Rebecca Walker
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REBECCA WALKER TO TALK ABOUT MEMORIES, BOOK AT APSU
By Stacie Smith Segovia, © The Leaf Chronicle, April 3, 2005


     
 

Rebecca Walker, daughter of famed author of "The Color Purple" Alice Walker, was affected more by her parents' races than their fame. Her father, Mel Leventhal, was a civil rights lawyer. He was also white and Jewish, while her mother was black.

In her book, "Black, White and Jewish — Autobiography of a Shifting Self," Rebecca Walker gives readers an intimate look at the life of a little girl being raised by politically active parents during the Civil Rights movement. She will read from her book 8 p.m. Monday in Austin Peay State University's Trahern Theater.

At the beginning of their marriage, Walker's parents were a symbol of freedom, of rebellion against racism. Later, as Black Power arose, her mother's union with "the oppressor" became suspect, and Rebecca began to question not only who she was, but how she could exist.

"Remembering my own life means knowing that everything can look one way from the outside, but there is always another story to be told," she writes in the book.

Walker writes fully, convincingly, from the point of view of herself at age five, at age eight, age 12. She surrounds the reader in rich detail, noting the knee-high suede boots her father's girlfriend wore as her parents' marriage fell apart, the smell of her mother's belly as they hugged goodbye, and the texture of the green paint peeling from the walls as her dad relaxed in the bathtub, on the last day she saw him naked.

In an interview conducted by e-mail while on the road for her book tour, Walker explains how she is able to bring back such vivid minutia from 25 and 30 years in history.

"I think that certain experiences are etched into our psyches and stay there awaiting resolution," Walker says. "I decided as I wrote 'BWJ' to be open to seeing and hearing all of those experiences again as a way to begin to let them go. Practically, I invited the memories, and often wrote in a dead heat as the images, smells and sounds flooded my brain."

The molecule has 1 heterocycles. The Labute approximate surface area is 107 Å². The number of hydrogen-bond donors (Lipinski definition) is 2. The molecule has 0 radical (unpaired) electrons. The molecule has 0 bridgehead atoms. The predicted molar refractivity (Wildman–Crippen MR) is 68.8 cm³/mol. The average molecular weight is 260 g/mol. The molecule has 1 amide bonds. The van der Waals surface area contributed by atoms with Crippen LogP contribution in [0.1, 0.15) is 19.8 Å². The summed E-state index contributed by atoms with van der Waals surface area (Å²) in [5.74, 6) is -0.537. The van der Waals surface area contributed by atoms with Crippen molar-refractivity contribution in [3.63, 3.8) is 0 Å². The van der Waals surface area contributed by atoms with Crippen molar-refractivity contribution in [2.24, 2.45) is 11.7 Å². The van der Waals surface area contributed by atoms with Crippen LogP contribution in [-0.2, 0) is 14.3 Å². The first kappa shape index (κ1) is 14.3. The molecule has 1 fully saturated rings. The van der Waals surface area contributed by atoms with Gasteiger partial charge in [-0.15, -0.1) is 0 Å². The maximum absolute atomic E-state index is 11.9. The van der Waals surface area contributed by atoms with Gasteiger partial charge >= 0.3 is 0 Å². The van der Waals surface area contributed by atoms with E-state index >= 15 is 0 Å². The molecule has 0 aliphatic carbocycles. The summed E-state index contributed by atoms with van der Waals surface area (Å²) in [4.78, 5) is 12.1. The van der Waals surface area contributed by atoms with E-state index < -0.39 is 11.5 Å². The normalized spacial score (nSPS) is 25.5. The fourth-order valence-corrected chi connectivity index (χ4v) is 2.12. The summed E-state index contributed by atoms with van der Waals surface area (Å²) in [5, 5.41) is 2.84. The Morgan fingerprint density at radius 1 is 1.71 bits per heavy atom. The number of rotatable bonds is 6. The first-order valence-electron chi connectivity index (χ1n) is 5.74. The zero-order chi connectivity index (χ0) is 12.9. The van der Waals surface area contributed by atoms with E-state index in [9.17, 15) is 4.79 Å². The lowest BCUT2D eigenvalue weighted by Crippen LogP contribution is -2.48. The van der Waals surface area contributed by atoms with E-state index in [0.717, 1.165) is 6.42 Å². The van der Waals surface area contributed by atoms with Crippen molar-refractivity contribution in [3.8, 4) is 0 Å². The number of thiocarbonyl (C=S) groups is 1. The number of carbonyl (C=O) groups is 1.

Some scenes in the book are critical of her parents' lack of understanding of the pain and loss she felt. But Walker says her mother and father gave her much for which she is thankful:

"My life, my education, my belief that social transformation is possible," she says. "Even when they were fairly clueless about my needs as a young mixed race child of divorce, I always felt loved."

While passionate in their own beliefs, her parents never forced them on her.

"My parents also gave me spiritual and intellectual freedom," she says. "Because they left me alone to discover my own mind, I had a clean slate where many people have inherited beliefs that end up dictating their lives."

Today, Walker has a new perspective on parenting, as mother of a newborn son.

"I had no idea it was possible to love another human being so much," she says. "His first smile, the way he watches me move around a room, the miracle of his perfect little body. I feel that I more deeply understand the human experience because of our relationship. So far, this miracle is my greatest joy."

Walker was named by "Time Magazine" as one of 50 influential American leaders under forty. Susan Wallace, editorial assistant APSU's literary magazine, says Walker has quite a reputation as an activist.

"Because of her activism and her interesting heritage," Wallace says, "I think she will have a broad appeal to (people who are) African American, white, Jewish, and others who find themselves struggling with their identity."

 

 

 

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